8. Tree of Life
Tree of Life on display in Room 25.
Cristóvão (Kester) Canhavato, Hilario Nhatugeuja, Adelino Mate and Fiel dos Santos, Tree of Life. Metal sculpture, Mozambique, 2004.

This powerful sculpture was made for the British Museum in 2004 by four artists, Cristóvão (Kester) Canhavato, Hilario Nhatugeuja, Adelino Mate and Fiel dos Santos, working with decommissioned weapons in Mozambique.

In the aftermath of the armed struggle for independence from Portuguese colonial rule, achieved in 1974, Mozambique entered a period of civil war, from 1977. During this period millions of guns poured into the country. After the war ended in 1992, a scheme called ‘Transforming Arms into Tools’ was set up by the Mozambican Bishop Dom Dinis Sengulane, encouraging Mozambicans to exchange weapons for other goods. The sculpture, made from weapons collected by the scheme, includes chopped-up AK-47 rifles, pistols and rocket-propelled grenade launchers.

9. Akan Drum
The Akan Drum.
Drum made of wood with an animal skin head. Made in Ghana, found in Virginia, USA, 18th century.

This wooden drum is the earliest African-American object in the British Museum. It was collected in Virginia, then a British colony and now a state within the USA, around 1730. It was once incorrectly thought to be an object produced by Indigenous People of North America, but was in fact made in West Africa more than 300 years ago. It was probably made by a craftsperson of the Akan people in the region of present-day Ghana and Côte d’Ivoire, hence it being known as the ‘Akan Drum’.

It is thought that the Akan Drum was taken to Virginia on a slave ship, part of the trans-Atlantic slave trade which transported millions of Africans to America against their will between the 17th and the 19th centuries. Drums were played during these journeys and captives were forced to dance for ‘exercise’ in order to keep them healthier for plantation labour amid the horrendous conditions. In North America, drums were confiscated and banned as part of the forced suppression of Africans and their culture.

The drum is part of our Collecting and empire trail – find out more about the trail and how this object arrived at the Museum here.

10. Aztec serpent
Aztec serpent.
Pectoral, in the form of a double-headed serpent. Made of cedro wood and covered with mosaic made of turquoise and shell. Mexico, 1400–1521.

Created in what is now Mexico in the 15th or 16th century, this extraordinary double-headed serpent sculpture is made of about 2,000 pieces of turquoise over a wooden base. It probably had ritual significance, perhaps being worn or carried during religious ceremonies.

Snakes were sacred to the Aztecs as they were the symbol of the feathered serpent god, Quetzalcoatl. The Aztec Empire consisted of many subject territories, stretching from the Gulf of Mexico to the Pacific. Frequently they had to provide gifts as tribute to demonstrate their allegiance to the Aztec emperor. Tributes in the form of turquoise were particularly highly valued.

11. The Piranesi Vase
The Piranasi Vase on display in Room 1.
Marble crater. Roman, second century AD, restored 18th century.

This 2.7-metre tall vase was constructed in the 1700s from a great number of classical fragments and modern additions. It belonged to the Italian engraver, architect and antiquarian Giovanni Battista Piranesi (1729–1778), who is best known for his architectural views of ancient and modern Rome, both real and imagined.

The vase, along with other pieces, was crafted by Piranasi from ancient fragments reportedly found at the Pantanello, a site on the grounds of the villa of the Roman emperor Hadrian at Tivoli, near Rome. He restored these fragments and incorporated them into highly decorative pastiches.

12. Edmund de Waal library of exile
library of exile on display in Room 5.
Edmund de Waal (b. 1964), library of exile, 2019. Courtesy of the artist and Gagosian.

Created as a ‘space to sit and read and be’, library of exile is an installation by British artist and writer Edmund de Waal, housing more than 2,000 books in translation, written by exiled authors.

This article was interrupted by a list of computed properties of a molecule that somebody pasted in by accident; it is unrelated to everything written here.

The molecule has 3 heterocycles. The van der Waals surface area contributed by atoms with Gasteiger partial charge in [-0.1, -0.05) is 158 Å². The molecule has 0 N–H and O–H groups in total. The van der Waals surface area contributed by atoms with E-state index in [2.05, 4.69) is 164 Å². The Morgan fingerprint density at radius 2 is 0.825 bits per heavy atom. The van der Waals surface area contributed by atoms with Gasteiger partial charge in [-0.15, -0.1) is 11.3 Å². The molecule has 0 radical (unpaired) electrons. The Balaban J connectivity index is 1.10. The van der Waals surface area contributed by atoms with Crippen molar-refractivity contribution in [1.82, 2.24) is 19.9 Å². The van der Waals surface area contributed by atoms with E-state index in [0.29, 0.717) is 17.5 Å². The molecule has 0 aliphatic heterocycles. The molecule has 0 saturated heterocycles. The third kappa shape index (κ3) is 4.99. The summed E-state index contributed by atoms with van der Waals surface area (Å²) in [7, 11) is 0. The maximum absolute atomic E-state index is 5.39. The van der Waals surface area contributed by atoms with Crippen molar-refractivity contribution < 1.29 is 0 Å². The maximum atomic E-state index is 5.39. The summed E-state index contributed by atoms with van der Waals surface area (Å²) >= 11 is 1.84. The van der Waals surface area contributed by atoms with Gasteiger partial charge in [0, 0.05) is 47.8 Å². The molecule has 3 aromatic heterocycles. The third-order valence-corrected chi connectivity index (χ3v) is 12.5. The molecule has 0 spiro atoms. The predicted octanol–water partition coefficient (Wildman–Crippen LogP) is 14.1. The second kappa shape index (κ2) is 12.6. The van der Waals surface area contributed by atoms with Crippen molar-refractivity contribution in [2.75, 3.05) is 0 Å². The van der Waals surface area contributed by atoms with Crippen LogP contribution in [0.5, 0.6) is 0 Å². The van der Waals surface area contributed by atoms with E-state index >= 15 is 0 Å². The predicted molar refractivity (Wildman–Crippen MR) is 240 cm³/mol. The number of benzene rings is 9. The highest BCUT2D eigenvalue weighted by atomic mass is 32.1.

The porcelain-covered room houses books from Ovid and Dante, to Marina Tsvetaeva and Judith Kerr, forming a record of repression while celebrating the response of the displaced.

The British Museum was home to the British Library from 1759 until 1997. The library of exile also speaks to objects in the Museum’s collection from the world’s historic libraries.

Find out more about the installation here.

Exhibition supported by AKO Foundation

13. Haida House Pole
The 15m Haida House Pole on display in the Great Court.
Totem pole carved of wood. Kayung, British Columbia, around 1850.

This pole was made around 1850 and once stood at the front of a clan house in the village of Kayang, British Columbia, Canada. It features crests – ancestral beings that mark identity and endow families with rights to stories and property. The House and village of Kayang was deserted due to epidemics introduced by Europeans in the 19th century. Chief of the House sold the pole to a doctor who then sold it to the British Museum.

14. Hoa Hakananai’a
Hoa Hakananai’a on display in Room 24.
Basalt statue, Orongo, around 1000–1200 AD.

This statue, known as Hoa Hakananai’a, comes from the ceremonial village of Orongo on Rapa Nui (Easter Island). It is one of a number of statues, known as moai, for which the island is famous, which date to around AD 1000–1200.

Most moai were positioned on platforms (known as ahu), which generally faced away from the ocean, so the statues gazed inwards to the land and its people. Across Polynesia, Islanders worshipped ancestors who traced their lineages back to the gods. Moai were raised in honour of important deified ancestors. Today, Moai are described as the aringa ora, the living faces of the ancestors.

Hoa Hakananai’a is carved from hard basalt and on his back are a number of petroglyphs depicting frigate bird heads and human/bird figures, amongst other things. These relate to the island’s ‘birdman’ ceremonies which were associated with fertility and access to resources.

We can’t wait to welcome you back. Find out more about visiting the Museum and book your free tickets here.

Not able to visit just yet? Don’t worry – there’s plenty that you can still explore from home. Read our Museum from home blog or browse thousands of objects on our collection online database.

We will be opening more of our galleries over the coming weeks and months. To check if a gallery is open visit the galleries page.